The COR program, run by Mr. Lukaszuk’s ministry, recognizes employers who develop health and safety programs that meet the government’s standards.

Among the large employers who have not quite yet completed the COR process is Alberta Health Services, which as was reported by media yesterday is about to be brought even more tightly under the control of the provincial government by Health Minister Fred Horne.

“Let’s have no more pretense that AHS is an independent arm’s-length agency that makes apolitical decisions about health care delivery,” observed Edmonton Journal columnist Paula Simons of this development. This is just the latest step, she argued, in Mr. Horne’s “wholesale emasculation” of AHS.

But it does mean the government itself, or at least a de facto branch like AHS, will be in a position to benefit from the WCB’s largesse, despite failure to quite come up to snuff on safety certification. Some might characterize this is robbing Peter to pay Paul.

Regardless, the success of the WCB’s ALM efforts do raise an interesting additional question: if a government-mandated disability insurance system can run so efficiently, imagine how well a government-mandated auto insurance corporation would work!

Just think, in a good year for investments, good drivers could all get a rebate from the Insurance Corporation of Alberta!

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  1. Large “one-time” or “special” rebates to employers are not uncommon on top of what an employer can receive through the government’s COR/PIR program and the WCB’s own experience-rating program.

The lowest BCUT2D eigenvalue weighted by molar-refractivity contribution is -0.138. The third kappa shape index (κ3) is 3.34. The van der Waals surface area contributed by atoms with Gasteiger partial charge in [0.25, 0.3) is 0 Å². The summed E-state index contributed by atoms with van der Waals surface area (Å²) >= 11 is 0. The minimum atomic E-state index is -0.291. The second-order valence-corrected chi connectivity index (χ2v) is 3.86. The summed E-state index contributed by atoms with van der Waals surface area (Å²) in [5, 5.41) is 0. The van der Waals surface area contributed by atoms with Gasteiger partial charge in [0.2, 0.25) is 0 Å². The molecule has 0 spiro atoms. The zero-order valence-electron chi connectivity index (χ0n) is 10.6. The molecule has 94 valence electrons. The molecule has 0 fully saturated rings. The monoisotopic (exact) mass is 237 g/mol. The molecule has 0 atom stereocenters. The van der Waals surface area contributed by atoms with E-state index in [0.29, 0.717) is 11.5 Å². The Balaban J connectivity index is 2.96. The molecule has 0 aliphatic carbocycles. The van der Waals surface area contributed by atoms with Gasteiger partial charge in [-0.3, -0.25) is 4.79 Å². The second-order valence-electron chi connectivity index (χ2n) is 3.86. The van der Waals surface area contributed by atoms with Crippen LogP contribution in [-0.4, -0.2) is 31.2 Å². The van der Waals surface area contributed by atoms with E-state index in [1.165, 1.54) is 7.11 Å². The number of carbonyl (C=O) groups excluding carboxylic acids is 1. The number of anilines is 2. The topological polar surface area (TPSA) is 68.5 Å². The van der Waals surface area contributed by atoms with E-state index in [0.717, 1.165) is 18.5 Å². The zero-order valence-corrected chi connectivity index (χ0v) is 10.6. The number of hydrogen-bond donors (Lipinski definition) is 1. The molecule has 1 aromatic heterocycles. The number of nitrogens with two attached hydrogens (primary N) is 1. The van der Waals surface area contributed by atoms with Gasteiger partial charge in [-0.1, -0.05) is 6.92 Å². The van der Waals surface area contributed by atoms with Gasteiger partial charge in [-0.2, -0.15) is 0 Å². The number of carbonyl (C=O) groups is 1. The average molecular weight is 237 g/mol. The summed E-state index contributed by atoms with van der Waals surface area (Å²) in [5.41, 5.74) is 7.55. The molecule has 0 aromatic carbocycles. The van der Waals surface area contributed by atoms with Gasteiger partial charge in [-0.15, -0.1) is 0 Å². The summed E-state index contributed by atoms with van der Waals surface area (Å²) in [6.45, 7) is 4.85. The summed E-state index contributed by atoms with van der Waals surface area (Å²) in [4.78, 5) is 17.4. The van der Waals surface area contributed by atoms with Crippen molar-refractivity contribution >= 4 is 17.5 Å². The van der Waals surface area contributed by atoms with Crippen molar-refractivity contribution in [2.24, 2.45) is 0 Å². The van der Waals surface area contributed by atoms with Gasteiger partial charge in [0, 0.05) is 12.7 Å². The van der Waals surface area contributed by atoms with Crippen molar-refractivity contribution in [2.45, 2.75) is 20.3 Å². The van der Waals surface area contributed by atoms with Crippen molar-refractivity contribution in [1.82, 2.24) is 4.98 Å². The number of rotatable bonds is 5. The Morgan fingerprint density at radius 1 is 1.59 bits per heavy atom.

The question this raises is why the government hasn’t asked the WCB to consider using this bonus money to address the long-standing issue of contentious claims (WCB claims denied over the years on questionable grounds).

    If the purpose of the WCB is to compensate workers for injuries, shouldn’t injured workers otherwise denied compensation have first dibs on “found” money?

  2. I haven’t gone through the WCB’s books in any comprehensive manner, but in 2011, the Board authorized a $230m special dividend to employers: the rationale in the Board minutes are that the WCB had too much cash and this should be paid out to employers.

  3. YEA! On the backs of the disallowed injured workers who have been run over by the machine. Employers discrediting the workers, poor documentation by heath caregivers, regimented time lines for get well, any exclusion to terminate. What a system we have, no one has an understanding or compassion of anyone or anything. Only rants will continue so I’ll stop there….for now!!!!

  4. The WCB essentially acts as an insurance company funded by both the Government of Alberta and the employers that pay their WCB premiums. Any surplus dollars that are sitting in the WCB’s accounts are dollars that have been paid out by the businesses that pay for this insurance. Let’s be clear on this, businesses that have poor performance as in they hurt people on a regular basis, do not get this type of rebate. Only businesses that have good performance on their claims experience index will receive rebates or dollars back on their premiums. As for disallowed claims, it is unfortunate that in some cases workers are denied compensation for injuries, in my experience claims that are disallowed are unusual and typically have many factors impacting that decision. However the comment that so called “found” money ought to be delivered to workers that were denied compensation in my opinion is asinine. The worker pays no premiums for this type of insurance and it is wholly and entirely funded by their employer. If businesses have good performance they deserve their money back, just as many insurance types offer a rebate on services not used why should this be any different?